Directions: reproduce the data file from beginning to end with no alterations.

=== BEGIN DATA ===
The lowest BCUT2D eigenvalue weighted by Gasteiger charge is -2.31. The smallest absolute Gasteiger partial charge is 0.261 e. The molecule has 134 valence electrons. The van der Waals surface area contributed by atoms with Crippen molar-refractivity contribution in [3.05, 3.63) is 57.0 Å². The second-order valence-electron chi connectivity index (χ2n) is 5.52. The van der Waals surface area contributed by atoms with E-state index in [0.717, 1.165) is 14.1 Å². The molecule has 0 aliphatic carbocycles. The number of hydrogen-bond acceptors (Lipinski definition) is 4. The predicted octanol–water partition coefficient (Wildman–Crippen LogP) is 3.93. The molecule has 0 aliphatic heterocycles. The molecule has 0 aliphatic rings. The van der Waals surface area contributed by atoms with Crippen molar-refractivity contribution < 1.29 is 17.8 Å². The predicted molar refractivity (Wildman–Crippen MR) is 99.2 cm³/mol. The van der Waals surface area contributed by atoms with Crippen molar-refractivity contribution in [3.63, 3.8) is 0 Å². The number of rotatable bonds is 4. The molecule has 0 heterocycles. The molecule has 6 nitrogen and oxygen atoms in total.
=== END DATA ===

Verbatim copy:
The lowest BCUT2D eigenvalue weighted by Gasteiger charge is -2.31. The smallest absolute Gasteiger partial charge is 0.261 e. The molecule has 134 valence electrons. The van der Waals surface area contributed by atoms with Crippen molar-refractivity contribution in [3.05, 3.63) is 57.0 Å². The second-order valence-electron chi connectivity index (χ2n) is 5.52. The van der Waals surface area contributed by atoms with E-state index in [0.717, 1.165) is 14.1 Å². The molecule has 0 aliphatic carbocycles. The number of hydrogen-bond acceptors (Lipinski definition) is 4. The predicted octanol–water partition coefficient (Wildman–Crippen LogP) is 3.93. The molecule has 0 aliphatic heterocycles. The molecule has 0 aliphatic rings. The van der Waals surface area contributed by atoms with Crippen molar-refractivity contribution < 1.29 is 17.8 Å². The predicted molar refractivity (Wildman–Crippen MR) is 99.2 cm³/mol. The van der Waals surface area contributed by atoms with Crippen molar-refractivity contribution in [3.63, 3.8) is 0 Å². The number of rotatable bonds is 4. The molecule has 0 heterocycles. The molecule has 6 nitrogen and oxygen atoms in total.